Agencies are hubs of collaboration. Between account managers, creatives, the client, contractors and external stakeholders, there can be hundreds of eyes on a single project. This can be a great way to ensure experts in different areas can lend their expertise to a project, or that many potential ideas are listened to and implemented.
Unfortunately, people being people, a highly collaborative environment will eventually breed some issues. It’s how you handle these issues that will determine whether your agency has a successful collaborative culture.
Here are some of the most common collaboration disasters that can hit a project, and how you can solve them:
1. Silo Mentality Distorting Collaboration
Picture a farmyard with several large silos. These giant grain stores might appear to be a cohesive group - after all, they’re all stacked next to each other in a field. But they remain separate - there’s no way for any of the stores to mix between silos. There is no communication.
This is Silo mentality - when teams internal to a company are determined to remain separate. One team is over here doing something while the other is over there tackling the same problem from a different point of view. If only they would mix up the grains a bit, they could combine powers and solve the problem in half the time.
If your company has a silo mentality, this will shut down collaboration before you can achieve anything useful. So how do you break down silos?
- Have regular sharing meetings where each department talks about the work they are doing.
- Encourage people to “shadow” other departments to learn about what they do.
- Get team members to teach workshops to the rest of your company.
- Package services across teams together to begin the process of cross-departmental collaboration.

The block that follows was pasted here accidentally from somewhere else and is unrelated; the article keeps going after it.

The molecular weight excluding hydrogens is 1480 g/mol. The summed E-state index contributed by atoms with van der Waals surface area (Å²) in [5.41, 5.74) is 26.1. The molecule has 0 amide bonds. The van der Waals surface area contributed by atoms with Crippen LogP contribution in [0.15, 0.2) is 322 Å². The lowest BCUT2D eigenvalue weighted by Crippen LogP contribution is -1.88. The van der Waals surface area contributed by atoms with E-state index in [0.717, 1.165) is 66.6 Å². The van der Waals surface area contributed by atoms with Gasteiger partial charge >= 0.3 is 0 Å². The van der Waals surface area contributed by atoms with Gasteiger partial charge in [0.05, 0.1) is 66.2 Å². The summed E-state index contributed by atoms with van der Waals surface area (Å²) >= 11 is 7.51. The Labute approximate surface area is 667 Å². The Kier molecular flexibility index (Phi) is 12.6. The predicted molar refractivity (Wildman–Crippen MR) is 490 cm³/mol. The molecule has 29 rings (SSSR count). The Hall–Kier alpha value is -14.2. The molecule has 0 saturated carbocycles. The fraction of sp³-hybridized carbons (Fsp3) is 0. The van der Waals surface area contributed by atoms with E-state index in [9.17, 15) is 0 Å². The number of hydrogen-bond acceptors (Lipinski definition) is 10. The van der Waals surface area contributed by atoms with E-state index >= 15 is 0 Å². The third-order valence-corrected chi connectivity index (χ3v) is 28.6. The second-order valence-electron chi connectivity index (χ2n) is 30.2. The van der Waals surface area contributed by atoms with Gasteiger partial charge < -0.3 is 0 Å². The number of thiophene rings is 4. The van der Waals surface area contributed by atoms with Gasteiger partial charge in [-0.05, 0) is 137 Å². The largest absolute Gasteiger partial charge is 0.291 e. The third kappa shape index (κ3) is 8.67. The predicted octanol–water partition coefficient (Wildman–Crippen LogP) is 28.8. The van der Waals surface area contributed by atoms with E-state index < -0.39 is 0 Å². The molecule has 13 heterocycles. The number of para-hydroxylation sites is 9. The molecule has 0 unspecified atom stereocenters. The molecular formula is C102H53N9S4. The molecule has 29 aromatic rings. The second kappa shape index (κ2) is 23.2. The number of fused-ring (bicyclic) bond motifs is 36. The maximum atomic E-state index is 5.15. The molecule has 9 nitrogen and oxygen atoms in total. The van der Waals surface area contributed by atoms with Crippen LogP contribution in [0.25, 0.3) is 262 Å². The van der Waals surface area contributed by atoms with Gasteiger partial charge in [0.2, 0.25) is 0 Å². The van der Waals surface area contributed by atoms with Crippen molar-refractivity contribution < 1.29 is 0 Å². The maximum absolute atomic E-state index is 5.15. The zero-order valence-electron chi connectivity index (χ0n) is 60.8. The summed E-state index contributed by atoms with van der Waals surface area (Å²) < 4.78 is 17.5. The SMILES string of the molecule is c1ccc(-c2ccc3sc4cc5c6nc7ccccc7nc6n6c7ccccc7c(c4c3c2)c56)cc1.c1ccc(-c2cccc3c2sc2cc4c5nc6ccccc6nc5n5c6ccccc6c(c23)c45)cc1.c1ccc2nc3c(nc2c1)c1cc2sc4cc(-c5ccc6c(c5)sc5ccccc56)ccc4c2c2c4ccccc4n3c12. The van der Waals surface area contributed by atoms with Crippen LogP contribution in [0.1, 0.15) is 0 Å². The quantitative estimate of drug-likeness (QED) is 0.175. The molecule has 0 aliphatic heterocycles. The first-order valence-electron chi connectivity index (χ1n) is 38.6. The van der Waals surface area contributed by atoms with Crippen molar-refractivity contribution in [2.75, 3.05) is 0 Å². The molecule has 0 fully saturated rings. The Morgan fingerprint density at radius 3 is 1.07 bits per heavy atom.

2. Client & Agency roles reversed
This is a really common situation when clients and agencies start to talk together. The client will come with the brief, and start to offer some suggestions for solutions to the brief. The agency team will cut in with a list of all the problems and issues with the client’s ideas.
This isn’t a great way to start an agency/client relationship. The client spends all their time defending their idea against the agency naysayers, and the agency staff are being confrontational, instead of creative. These roles should be reversed - with the agency coming up with the ideas, and the client trying to figure out how those ideas
So how do you reverse these roles?
- If the client presents that idea, immediately hand that idea off to the creative team and get them to expand on it.
- Ask the client if they have any concerns?
- Structure initial meetings to avoid this situation. Have the agency team go away and come back to present different options.
3. The Client Doesn’t Want to Collaborate
You’ve got a great collaboration system set up, with plenty of opportunity for the client to take ownership for the direction of the creative. The only problem is … the client isn’t interested. He seems to believe his role is over as soon as he signs the first cheque. You can’t even get him to give feedback on your drafts, let alone suggest a direction for the copy or answer any of your questions.